Inside the Gigaton Awards' Methodology

Akin to an Oscar for climate performance, the first annual Gigaton Awards will recognize the top companies in six sectors for their commitments to reducing greenhouse gas emissions. Here's how the winner will be chosen.

Background

The Gigaton Awards are designed to bring prestige and recognition to companies showing leadership in emissions reductions and sustainable practices, thereby engendering more action. The Awards also seek to raise the profile of company actions that are actually making a difference.

In analogy to the Oscars, the Awards recognize best performances by business in major sectors. The launch of the Awards will occur at the World Climate Summit: The Business Conference at COP16, an event hosted by World Climate Limited in partnership with Carbon War Room, among others.

A pool of five nominees across each of six major sectors will be selected based on quantitative data indicating emissions reductions on an annual basis. The actual selection of winners will be made by an independent Academy and based on demonstrated leadership, not solely on quantitative measures.

Selection of Nominees

Eligibility. In this first year of the Gigaton Awards, the pool of competitors for all sectors was restricted to the Global 500 companies, as presented in the Carbon Disclosure Project (CDP) report for 2010 with the single exception of the Energy sector. Top renewable energy companies not within the Global 500 were considered for the Gigaton Award for Energy in order to more fully represent the supply side of energy-related emissions reductions.

To be eligible, a company must have reported emissions data to CDP for fiscal year 2008 and fiscal year 2009. To be eligible the company must have reported Scope 1 and Scope 2 emissions or to offer a valid explanation as to why either Scope 2 or Scope 2 emissions are negligible.

To be eligible a company must have reported no significant change in emissions due to a change in reporting methodology by the company or to have provided data quantifying the emissions reductions attributable to actions by the company versus the reductions attributable to a change in reporting methodology.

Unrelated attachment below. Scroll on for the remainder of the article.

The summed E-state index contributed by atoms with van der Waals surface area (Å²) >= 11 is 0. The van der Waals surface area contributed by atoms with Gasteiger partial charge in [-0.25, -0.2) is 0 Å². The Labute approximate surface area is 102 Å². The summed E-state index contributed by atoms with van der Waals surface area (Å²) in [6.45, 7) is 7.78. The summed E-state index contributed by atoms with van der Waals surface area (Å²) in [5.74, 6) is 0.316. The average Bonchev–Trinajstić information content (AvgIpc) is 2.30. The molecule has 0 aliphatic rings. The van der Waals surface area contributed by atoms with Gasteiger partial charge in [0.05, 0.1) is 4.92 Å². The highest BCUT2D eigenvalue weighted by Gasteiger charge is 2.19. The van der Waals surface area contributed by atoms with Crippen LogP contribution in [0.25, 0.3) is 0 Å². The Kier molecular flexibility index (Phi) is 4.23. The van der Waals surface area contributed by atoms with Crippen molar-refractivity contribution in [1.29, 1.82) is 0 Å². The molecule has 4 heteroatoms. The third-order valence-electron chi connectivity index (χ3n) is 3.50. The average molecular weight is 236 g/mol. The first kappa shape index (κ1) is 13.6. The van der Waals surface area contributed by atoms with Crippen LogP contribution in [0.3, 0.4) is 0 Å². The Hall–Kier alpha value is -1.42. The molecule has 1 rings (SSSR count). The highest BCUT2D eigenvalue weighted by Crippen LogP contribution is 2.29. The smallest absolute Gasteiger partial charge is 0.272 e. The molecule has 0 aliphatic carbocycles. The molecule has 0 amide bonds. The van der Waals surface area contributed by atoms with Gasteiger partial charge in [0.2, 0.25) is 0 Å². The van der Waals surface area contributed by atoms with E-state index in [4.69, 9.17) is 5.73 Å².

To be eligible for consideration, the company must have reduced emissions intensity defined as CO2e emissions per dollar revenue. Furthermore, these emissions reductions must be attributable to actions by the company with regard to resource efficiency, changes in energy sources, or changes in practices or other operations and not to economic conditions, facility consolidation, sale of assets, or other behavior unrelated to business practices and operations.

Finally, eligibility requires available (public) revenue data for the company or appropriate division of the company for large conglomerates, on which to base the emissions intensity calculation.

Selection. Selection of nominees is based on reductions in emissions intensity between fiscal year 2008 and fiscal year 2009, with emissions intensity defined as CO2e emissions per dollar revenue. Within each of the six sectors, companies were ordered based on reductions in emissions intensity. The top five companies that have achieved the greatest reductions in their emissions intensity are the nominees.